By Tom Baxter
Political lightning can be tricky to judge. You can’t always tell from the following thunder how close it has struck.
Last Tuesday evening there was a bright flash over Virginia, and the thunder that followed it reverberated across the country. House Majority Leader Eric Cantor’s defeat at the hands of an unheralded college economics professor, David Brat, was quickly pronounced the greatest political upset, ever. By many standards — the difference in money spent, polls, the fact that a majority leader had never been defeated in a primary — there was justification for that claim.
But a truly great upset requires a great politician to be brought down, and as the rumblings continued through the week, it became clear how far short of that mark Cantor fell. Alarm bells should have been been clanging back in early May, when Cantor got booed and failed to get his handpicked delegate elected chairman at the district Republican convention. He threw a lot of money into the race after that, but he never seems to have focused his attention on what he had to do. Cantor lost for a combination of reasons, some of which speak to national and even global trends. But he was also personally responsible for his loss.
Nor does Brat come off as the most unlikely of challengers on closer inspection, though he was a long shot without question. Brat’s teaching position at Randolph-Macon College is funded through the charitable foundation of North Carolina-based BB&T Corp., whose former CEO, John A. Allison, is, like the Koch brothers, a devotee of Ayn Rand. In effect Brat was a modest investment, among the millions spent on think tanks, political action committees, college foundations and activist groups, who came in really, really big. He was not a pure accident.
What the lightning flash did expose was the remarkable fragility of the current Republican congressional leadership, founded as it is on a base grown increasingly suspicious of politicians with any tenure at all.
The Cantor loss put a special onus on Jack Kingston to avoid any semblance of Washington business as usual in his runoff campaign for the U.S. Senate against self-described outsider David Perdue. The story of Kingston’s association with a Palestinian businessman-fundraiser, convicted of music piracy and facing deportation, seems to get worse as it goes along, but so far has had no effect on his numbers.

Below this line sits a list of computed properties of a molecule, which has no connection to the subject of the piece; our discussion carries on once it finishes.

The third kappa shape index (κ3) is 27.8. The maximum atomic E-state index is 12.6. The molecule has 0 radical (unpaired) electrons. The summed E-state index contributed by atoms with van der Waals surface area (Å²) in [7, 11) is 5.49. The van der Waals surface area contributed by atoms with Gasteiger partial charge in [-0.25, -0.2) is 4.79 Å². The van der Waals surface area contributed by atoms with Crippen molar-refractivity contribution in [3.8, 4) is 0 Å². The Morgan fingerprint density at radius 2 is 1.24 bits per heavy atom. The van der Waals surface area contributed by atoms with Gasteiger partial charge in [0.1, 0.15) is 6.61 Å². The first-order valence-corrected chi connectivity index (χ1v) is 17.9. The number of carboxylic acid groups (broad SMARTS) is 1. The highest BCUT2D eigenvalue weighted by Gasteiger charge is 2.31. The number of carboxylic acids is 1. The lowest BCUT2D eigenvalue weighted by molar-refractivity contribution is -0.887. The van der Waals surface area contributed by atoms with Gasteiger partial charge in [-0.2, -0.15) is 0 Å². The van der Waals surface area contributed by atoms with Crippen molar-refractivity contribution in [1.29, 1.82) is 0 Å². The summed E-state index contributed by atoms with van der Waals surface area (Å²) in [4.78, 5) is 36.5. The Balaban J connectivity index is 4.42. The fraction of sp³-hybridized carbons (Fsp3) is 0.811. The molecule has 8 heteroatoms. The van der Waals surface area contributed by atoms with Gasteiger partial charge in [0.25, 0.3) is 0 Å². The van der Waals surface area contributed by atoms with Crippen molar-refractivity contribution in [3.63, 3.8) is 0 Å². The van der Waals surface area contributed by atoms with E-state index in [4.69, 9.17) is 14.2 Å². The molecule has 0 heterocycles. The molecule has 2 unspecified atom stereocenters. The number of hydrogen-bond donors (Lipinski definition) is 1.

When some of those numbers come from the same Republican pollster who told Cantor he was a mile ahead, however, that can’t be entirely comforting.
Friday afternoon, a low and faintly ominous rumble emanated from the vicinity of an Atlanta courtroom. It was nothing like the thunderclap over Virginia, but there may have been some lightning in it.
As quietly as possible, the state settled with three former Ethics Commission employees for a package deal totaling $1.8 million, bringing the total spent to resolve the case which revolved around an investigation into Gov. Nathan Deal’s campaign spending to $3 million, counting the award given to former commission director Stacey Kalberman.
That’s pricey, but the political cost to Deal of letting three lawsuits spin out through the election year would have been unacceptably high. Voters can have short memories, especially in the summer, and the memory of this episode will have faded by football season.
Still, Deal has reason to fear the thunder.
In retrospect, a lot of things Cantor did, like holding a fundraiser in a Washington Starbucks on Election Day, made him look hopelessly out of touch. But Deal sounded no less oblivious to the public mood when he suggested in a recent interview that the definition of what the state calls a “whistle-blower” might need to be tightened, after what he thought a high judgment in the Kalberman case.
Cantor’s primary pratfall was a much different race from Deal’s general election contest with Carter here in Georgia. But the lightning flash over Virginia revealed a brooding discontent with politicians grown too fond of the perquisites of power that is palpable across the political landscape.